The building is one of only a handful of surviving structures connected to the Palace, and as its name suggests it was where the royals stored their fine jewellery and dresses. It was refurbished during the reign of Queen Anne, by an architect thought to be Sir Christopher Wren. The building was subsequently divided into three apartments of historic interest, one of them recently purchased by a new owner who embarked upon a sensitive programme of repair.
DBR Conservation worked with the architects and new owners in this process. Conservators took several paint samples from the Tudor timber and panelling for analysis of historic paint and treatments. It was discovered that the timbers were painted black 2 times at some point in the twentieth century, the first coat with alkyd paints, and the second was laid over a dark grey undercoat containing some titanium dioxide white, a pigment first widely used for house paints after the Second World War. This information allowed for the conservators to safely remove the thick black coatings to reveal the original surface of the oak.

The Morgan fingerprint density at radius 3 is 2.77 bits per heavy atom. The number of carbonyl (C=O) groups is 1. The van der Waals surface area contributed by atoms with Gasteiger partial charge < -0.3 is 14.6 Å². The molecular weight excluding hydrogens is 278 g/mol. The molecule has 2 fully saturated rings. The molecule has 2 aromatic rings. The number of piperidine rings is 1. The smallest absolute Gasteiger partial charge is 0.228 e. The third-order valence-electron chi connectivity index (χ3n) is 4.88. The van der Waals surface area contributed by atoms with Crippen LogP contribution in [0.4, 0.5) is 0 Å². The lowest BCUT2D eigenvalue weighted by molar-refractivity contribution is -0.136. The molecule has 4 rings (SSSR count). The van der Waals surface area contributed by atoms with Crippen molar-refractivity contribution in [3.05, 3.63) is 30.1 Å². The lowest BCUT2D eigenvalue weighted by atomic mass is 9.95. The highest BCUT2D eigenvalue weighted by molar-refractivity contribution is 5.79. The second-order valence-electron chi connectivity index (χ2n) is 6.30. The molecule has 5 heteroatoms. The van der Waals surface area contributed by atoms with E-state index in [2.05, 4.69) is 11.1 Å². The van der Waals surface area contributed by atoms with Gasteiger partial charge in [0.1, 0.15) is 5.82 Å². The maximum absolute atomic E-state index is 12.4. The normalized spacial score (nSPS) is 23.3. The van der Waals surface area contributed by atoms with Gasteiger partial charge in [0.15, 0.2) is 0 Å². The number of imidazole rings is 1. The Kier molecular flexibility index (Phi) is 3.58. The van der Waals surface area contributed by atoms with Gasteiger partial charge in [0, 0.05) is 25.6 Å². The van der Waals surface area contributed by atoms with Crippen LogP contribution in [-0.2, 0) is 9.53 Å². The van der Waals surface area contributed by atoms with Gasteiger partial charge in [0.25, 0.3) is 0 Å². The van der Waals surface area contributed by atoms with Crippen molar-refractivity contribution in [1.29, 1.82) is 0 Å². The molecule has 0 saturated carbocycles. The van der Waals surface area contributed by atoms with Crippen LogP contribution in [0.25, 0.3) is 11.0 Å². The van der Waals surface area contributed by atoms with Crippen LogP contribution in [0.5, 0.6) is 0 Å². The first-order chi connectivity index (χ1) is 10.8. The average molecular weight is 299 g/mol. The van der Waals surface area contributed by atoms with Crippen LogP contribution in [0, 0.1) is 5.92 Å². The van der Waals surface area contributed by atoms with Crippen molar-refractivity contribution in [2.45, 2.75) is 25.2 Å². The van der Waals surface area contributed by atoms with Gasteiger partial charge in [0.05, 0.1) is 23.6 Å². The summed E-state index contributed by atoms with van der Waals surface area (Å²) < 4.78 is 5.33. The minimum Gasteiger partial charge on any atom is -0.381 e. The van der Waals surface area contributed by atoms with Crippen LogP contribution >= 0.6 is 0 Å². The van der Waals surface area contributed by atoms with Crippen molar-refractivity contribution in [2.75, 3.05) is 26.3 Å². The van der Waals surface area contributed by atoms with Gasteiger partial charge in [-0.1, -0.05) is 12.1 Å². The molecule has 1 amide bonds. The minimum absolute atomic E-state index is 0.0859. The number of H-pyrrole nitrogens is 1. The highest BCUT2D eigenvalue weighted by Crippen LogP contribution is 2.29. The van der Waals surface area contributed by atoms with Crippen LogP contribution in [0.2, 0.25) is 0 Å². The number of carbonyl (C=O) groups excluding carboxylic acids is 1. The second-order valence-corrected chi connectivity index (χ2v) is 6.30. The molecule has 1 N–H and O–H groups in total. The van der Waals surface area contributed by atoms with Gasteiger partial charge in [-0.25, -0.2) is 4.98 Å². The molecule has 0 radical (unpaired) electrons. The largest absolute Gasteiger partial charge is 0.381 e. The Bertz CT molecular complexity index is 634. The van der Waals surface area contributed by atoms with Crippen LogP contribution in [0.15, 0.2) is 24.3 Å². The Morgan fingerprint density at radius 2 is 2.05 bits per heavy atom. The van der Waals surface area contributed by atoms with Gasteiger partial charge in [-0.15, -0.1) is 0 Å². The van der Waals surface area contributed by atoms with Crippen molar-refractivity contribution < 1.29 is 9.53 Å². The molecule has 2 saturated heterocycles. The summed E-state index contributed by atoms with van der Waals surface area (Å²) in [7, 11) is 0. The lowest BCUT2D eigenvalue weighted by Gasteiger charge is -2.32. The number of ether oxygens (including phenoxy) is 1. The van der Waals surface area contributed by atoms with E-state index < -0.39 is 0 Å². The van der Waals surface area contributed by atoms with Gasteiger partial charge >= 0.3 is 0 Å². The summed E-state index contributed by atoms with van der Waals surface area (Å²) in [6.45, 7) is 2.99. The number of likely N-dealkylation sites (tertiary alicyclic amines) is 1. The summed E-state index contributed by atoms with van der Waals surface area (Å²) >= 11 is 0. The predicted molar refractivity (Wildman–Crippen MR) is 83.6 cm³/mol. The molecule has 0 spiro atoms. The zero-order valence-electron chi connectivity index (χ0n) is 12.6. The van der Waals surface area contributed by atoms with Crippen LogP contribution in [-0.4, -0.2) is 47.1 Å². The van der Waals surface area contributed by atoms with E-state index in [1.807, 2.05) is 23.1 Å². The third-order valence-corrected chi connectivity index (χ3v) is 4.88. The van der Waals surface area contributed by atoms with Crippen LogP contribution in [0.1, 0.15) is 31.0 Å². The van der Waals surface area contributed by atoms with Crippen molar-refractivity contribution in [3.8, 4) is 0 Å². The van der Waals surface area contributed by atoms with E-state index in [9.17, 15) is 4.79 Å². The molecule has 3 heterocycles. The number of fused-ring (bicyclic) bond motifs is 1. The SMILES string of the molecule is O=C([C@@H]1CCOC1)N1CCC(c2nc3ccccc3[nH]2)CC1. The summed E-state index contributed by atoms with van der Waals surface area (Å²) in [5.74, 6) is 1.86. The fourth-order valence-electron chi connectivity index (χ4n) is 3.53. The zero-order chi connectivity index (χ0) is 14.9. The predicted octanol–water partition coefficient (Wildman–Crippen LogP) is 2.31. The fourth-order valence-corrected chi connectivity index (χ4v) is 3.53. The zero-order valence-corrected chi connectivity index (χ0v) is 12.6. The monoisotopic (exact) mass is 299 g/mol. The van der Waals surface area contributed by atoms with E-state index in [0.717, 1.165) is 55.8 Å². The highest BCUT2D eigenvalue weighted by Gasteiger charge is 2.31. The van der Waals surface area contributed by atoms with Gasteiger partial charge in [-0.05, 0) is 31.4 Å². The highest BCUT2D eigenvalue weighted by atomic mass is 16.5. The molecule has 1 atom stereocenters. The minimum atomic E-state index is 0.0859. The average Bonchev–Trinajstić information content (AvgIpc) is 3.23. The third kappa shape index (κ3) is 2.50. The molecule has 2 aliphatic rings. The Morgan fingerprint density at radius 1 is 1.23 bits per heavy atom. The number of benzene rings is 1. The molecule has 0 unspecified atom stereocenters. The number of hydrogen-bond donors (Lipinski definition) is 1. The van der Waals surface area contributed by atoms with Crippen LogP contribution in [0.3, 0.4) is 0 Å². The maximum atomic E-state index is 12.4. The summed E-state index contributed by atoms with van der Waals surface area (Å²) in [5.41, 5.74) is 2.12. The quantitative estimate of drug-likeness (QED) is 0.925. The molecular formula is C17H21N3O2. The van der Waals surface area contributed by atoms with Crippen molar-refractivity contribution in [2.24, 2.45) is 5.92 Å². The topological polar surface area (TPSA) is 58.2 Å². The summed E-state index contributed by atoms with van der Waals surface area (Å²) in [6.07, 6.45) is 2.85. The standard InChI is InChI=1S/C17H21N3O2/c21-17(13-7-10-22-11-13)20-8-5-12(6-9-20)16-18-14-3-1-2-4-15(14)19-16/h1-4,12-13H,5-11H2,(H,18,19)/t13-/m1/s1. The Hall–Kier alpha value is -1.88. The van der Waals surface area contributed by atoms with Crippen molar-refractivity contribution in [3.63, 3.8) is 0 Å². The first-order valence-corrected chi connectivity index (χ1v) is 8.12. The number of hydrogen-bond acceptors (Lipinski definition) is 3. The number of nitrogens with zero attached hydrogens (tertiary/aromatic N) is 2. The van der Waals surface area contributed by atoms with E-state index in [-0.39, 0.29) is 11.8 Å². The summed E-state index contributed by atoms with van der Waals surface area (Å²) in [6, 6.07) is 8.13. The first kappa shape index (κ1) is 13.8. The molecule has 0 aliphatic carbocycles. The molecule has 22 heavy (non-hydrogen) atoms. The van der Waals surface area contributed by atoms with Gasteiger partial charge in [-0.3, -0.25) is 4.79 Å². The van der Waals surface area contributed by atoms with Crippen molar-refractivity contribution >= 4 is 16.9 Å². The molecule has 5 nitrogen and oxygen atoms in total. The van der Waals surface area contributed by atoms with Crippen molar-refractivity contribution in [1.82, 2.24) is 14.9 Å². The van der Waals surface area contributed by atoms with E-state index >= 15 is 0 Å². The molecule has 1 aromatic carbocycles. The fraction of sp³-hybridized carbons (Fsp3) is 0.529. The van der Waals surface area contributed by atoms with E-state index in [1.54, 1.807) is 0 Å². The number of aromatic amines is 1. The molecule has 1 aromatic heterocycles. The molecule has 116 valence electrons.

Original early 16th-century brickwork bedding mortar samples were also taken for chemical and microscopic analysis to find the composition of the original binders and aggregates, such as yellow quartz, fine angular flint particles, brown clay/silt and charcoal kiln-fuel particles. This information was used for suitable like-for-like mortar matches in structural repairs to the Wardrobe’s parapet.
More projects by DBR Conservation teams can be found here.
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